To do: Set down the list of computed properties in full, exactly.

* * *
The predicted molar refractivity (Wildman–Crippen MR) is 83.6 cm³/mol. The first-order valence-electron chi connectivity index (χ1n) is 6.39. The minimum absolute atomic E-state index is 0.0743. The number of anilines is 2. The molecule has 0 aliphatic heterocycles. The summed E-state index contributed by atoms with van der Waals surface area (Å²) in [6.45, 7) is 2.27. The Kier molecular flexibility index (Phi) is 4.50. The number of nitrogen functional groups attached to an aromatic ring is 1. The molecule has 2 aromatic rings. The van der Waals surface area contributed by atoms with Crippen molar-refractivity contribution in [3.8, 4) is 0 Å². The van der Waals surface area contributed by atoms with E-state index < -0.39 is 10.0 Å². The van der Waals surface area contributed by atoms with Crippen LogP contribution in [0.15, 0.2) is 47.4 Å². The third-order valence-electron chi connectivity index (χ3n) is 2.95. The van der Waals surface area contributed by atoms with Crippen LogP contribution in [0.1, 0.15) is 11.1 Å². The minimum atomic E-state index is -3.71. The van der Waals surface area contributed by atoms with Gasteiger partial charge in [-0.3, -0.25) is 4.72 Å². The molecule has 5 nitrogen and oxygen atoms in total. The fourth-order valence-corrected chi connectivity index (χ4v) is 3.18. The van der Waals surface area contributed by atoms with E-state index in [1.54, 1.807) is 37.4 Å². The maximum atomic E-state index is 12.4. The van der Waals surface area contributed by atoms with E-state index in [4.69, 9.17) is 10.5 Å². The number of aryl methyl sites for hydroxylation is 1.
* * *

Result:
The predicted molar refractivity (Wildman–Crippen MR) is 83.6 cm³/mol. The first-order valence-electron chi connectivity index (χ1n) is 6.39. The minimum absolute atomic E-state index is 0.0743. The number of anilines is 2. The molecule has 0 aliphatic heterocycles. The summed E-state index contributed by atoms with van der Waals surface area (Å²) in [6.45, 7) is 2.27. The Kier molecular flexibility index (Phi) is 4.50. The number of nitrogen functional groups attached to an aromatic ring is 1. The molecule has 2 aromatic rings. The van der Waals surface area contributed by atoms with Crippen molar-refractivity contribution in [3.8, 4) is 0 Å². The van der Waals surface area contributed by atoms with E-state index < -0.39 is 10.0 Å². The van der Waals surface area contributed by atoms with Crippen LogP contribution in [0.15, 0.2) is 47.4 Å². The third-order valence-electron chi connectivity index (χ3n) is 2.95. The van der Waals surface area contributed by atoms with Crippen LogP contribution in [0.1, 0.15) is 11.1 Å². The minimum atomic E-state index is -3.71. The van der Waals surface area contributed by atoms with Gasteiger partial charge in [-0.3, -0.25) is 4.72 Å². The molecule has 5 nitrogen and oxygen atoms in total. The fourth-order valence-corrected chi connectivity index (χ4v) is 3.18. The van der Waals surface area contributed by atoms with E-state index in [1.54, 1.807) is 37.4 Å². The maximum atomic E-state index is 12.4. The van der Waals surface area contributed by atoms with E-state index in [4.69, 9.17) is 10.5 Å². The number of aryl methyl sites for hydroxylation is 1.